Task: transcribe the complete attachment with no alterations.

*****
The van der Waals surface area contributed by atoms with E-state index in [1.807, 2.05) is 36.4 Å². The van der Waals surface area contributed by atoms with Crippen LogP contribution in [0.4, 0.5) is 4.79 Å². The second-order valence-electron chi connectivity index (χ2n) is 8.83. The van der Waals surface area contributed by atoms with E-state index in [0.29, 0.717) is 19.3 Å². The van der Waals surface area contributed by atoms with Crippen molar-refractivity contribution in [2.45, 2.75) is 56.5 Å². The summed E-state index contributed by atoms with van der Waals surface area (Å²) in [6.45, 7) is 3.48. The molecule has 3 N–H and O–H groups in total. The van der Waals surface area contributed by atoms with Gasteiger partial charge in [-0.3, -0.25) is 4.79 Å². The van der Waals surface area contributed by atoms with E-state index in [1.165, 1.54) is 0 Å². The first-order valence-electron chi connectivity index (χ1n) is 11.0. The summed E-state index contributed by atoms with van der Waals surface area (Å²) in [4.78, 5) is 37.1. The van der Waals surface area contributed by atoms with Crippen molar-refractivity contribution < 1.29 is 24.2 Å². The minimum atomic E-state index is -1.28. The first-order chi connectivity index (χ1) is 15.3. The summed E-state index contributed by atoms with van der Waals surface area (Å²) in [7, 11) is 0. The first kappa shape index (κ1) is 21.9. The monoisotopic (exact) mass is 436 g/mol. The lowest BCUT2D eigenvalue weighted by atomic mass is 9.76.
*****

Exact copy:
The van der Waals surface area contributed by atoms with E-state index in [1.807, 2.05) is 36.4 Å². The van der Waals surface area contributed by atoms with Crippen LogP contribution in [0.4, 0.5) is 4.79 Å². The second-order valence-electron chi connectivity index (χ2n) is 8.83. The van der Waals surface area contributed by atoms with E-state index in [0.29, 0.717) is 19.3 Å². The van der Waals surface area contributed by atoms with Crippen molar-refractivity contribution in [2.45, 2.75) is 56.5 Å². The summed E-state index contributed by atoms with van der Waals surface area (Å²) in [6.45, 7) is 3.48. The molecule has 3 N–H and O–H groups in total. The van der Waals surface area contributed by atoms with Gasteiger partial charge in [-0.3, -0.25) is 4.79 Å². The van der Waals surface area contributed by atoms with E-state index in [1.165, 1.54) is 0 Å². The first-order valence-electron chi connectivity index (χ1n) is 11.0. The summed E-state index contributed by atoms with van der Waals surface area (Å²) in [4.78, 5) is 37.1. The van der Waals surface area contributed by atoms with Crippen molar-refractivity contribution < 1.29 is 24.2 Å². The minimum atomic E-state index is -1.28. The first-order chi connectivity index (χ1) is 15.3. The summed E-state index contributed by atoms with van der Waals surface area (Å²) in [7, 11) is 0. The first kappa shape index (κ1) is 21.9. The monoisotopic (exact) mass is 436 g/mol. The lowest BCUT2D eigenvalue weighted by atomic mass is 9.76.